Trentino Alto Adige History
Most of this region can be tracked back as far as from the 11th century to 1802-1803 in the Episcopal principalities of Trent and Bressanone. In the beginning of the 19th century, Napoleon conquered this part of the Holy Roman Empire, only to relinquish it to the Austro-Hungarians. It was incorporated into the Tyrol province in 1815, under the Austrian administration. In 1866 when Trento was passed to Italy, the Austrians in Bolzano pushed for more "Germanization". This provoked irredentism among the Italian minority. Based on historical, ethnic, and geographical reason, for the incorporation of territories under foreign rule, irredentism has been applied to nationalist agitation in other countries. Following World War I, the Treaty of Saint-Germain (1919) gave Bolzano to Italy, resulting in agitation by its German-speaking population.
The Italian government's program of intensive Italianization and the enforcement of Italian as the sole official language provoked violent opposition. Hitler and Mussolini made an agreement in 1938 forced migration of the German-speaking population to Germany or other parts of Italy. Due to its unpopularity, it collapsed soon thereafter. In 1946, after an agreement between the Italian and Austrian governments, the republican constitution of Italy (1947) granted the region considerable autonomy, making both German and Italian official languages. Dissatisfied with this move, the German-speaking population in the province called South Tyrol, demanded even greater autonomy. Austria interceded, supporting the German-speaking.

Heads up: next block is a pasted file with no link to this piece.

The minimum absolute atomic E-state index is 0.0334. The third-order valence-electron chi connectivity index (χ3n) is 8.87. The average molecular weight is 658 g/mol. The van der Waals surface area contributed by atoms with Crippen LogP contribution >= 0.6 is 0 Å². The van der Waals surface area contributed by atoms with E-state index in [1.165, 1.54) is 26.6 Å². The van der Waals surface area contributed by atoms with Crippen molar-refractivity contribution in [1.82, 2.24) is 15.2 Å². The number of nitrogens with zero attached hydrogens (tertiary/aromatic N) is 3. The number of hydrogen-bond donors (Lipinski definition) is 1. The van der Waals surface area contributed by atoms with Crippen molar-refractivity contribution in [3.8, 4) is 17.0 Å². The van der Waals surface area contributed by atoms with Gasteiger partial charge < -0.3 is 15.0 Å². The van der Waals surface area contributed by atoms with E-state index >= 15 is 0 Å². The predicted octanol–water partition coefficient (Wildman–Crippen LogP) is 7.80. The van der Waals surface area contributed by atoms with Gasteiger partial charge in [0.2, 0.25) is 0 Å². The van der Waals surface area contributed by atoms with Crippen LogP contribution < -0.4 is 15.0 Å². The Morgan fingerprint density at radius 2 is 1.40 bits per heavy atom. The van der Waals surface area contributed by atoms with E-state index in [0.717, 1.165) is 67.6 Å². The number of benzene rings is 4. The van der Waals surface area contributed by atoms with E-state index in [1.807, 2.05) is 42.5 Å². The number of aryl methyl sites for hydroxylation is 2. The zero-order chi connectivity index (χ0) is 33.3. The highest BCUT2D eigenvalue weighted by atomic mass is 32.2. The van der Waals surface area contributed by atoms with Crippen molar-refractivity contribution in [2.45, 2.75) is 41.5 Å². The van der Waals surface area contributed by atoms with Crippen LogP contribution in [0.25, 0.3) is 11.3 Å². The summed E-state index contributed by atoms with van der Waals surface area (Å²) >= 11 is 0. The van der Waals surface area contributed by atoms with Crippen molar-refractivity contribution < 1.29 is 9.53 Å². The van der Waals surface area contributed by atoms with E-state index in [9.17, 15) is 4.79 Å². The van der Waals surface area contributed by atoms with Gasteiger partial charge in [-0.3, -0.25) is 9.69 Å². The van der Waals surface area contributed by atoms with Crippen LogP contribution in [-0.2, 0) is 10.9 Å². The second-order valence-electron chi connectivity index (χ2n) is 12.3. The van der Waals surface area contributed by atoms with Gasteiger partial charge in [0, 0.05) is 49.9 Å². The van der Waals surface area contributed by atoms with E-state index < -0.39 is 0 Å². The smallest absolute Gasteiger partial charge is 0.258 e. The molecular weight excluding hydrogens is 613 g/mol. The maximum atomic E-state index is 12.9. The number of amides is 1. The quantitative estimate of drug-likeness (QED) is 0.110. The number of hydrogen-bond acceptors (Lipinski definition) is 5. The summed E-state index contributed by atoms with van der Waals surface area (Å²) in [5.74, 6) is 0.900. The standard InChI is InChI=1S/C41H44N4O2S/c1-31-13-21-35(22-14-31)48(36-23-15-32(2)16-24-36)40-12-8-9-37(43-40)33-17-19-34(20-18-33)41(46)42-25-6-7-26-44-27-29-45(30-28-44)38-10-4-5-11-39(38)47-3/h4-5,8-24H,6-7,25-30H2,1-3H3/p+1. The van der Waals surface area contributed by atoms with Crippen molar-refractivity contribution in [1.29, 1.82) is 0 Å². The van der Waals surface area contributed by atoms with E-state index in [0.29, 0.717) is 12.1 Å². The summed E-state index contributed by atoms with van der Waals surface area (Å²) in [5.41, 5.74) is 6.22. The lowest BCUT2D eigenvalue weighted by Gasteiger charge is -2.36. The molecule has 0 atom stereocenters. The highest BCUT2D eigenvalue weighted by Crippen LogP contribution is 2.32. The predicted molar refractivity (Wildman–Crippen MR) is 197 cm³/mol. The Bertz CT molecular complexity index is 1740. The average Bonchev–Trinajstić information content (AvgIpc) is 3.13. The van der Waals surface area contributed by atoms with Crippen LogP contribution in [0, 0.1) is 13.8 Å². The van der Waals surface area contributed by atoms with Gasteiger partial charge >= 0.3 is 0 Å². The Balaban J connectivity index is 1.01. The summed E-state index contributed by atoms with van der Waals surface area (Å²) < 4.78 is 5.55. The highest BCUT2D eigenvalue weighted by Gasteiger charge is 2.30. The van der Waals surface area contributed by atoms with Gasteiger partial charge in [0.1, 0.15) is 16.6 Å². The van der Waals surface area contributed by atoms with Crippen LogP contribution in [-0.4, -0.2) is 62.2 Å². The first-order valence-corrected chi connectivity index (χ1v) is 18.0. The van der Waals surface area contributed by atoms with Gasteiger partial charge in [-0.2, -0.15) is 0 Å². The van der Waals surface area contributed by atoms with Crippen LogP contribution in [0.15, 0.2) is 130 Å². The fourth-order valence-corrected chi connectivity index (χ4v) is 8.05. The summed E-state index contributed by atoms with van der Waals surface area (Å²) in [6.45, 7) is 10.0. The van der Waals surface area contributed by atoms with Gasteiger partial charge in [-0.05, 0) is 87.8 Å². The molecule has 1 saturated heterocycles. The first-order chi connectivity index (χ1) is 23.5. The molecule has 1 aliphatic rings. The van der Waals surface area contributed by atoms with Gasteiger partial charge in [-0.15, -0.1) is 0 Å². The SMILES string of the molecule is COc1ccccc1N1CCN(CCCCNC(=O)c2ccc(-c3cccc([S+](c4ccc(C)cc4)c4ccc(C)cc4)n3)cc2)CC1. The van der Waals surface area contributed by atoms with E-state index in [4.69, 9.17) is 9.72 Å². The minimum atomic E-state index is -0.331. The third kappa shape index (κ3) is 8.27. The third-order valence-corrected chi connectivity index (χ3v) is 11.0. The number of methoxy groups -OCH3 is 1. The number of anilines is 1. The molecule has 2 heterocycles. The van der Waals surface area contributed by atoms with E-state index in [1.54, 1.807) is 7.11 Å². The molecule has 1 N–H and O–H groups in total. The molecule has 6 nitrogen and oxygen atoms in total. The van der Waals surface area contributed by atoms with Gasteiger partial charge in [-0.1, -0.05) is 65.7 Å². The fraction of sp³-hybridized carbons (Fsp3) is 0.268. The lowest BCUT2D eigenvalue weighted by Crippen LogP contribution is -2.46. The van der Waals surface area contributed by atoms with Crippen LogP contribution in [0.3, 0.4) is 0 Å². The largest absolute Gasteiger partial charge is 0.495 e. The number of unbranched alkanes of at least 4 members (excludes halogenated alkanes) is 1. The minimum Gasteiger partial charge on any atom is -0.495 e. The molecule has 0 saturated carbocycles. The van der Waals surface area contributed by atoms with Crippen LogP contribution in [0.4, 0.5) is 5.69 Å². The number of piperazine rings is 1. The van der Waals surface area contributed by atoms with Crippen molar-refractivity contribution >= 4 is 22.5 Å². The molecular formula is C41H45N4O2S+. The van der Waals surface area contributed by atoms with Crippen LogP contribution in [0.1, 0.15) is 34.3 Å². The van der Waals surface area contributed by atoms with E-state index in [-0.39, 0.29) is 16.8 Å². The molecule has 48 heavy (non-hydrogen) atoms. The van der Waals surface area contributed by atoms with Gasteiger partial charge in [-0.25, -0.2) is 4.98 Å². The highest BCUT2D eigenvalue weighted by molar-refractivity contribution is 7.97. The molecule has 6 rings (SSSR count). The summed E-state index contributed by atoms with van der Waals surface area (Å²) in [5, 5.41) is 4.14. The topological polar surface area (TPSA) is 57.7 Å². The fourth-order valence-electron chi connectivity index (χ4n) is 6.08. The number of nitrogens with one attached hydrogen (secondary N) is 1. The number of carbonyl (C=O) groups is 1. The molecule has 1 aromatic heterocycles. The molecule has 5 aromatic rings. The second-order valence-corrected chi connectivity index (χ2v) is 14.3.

In recent history the area has been known by several names; German name of "Sud Tyrol", Benetia-Tridentia, and Trentino-Alto Adige. It is a thinly populated, yet has been an autonomous region since 1948. The small population of the region is derived from three different ethnic groups, thus three languages are spoken here. The Province of Trento is almost entirely Italian-speaking, some of Venetian origin and some Lombard. Bolzano has both German and Italian languages. Then there is a small population speaking Rhaeto-Ladin, which originates from Latin, characteristic of the ethnic group living in Val Gardena, Val Badia, and part of Val Pusteria.
With great tension between the two countries, in 1960 the Bolzano problem was debated at the United Nations, where they entered into direct negations. Finally, in 1971 a treaty was signed and ratified, stipulating that disputes in Bolzano would be settled in the International Court of Justice in The Hague, that the province would receive increased legislative and administrative autonomy from Italy, and that Austria would not interfere in Bolzano's internal affairs.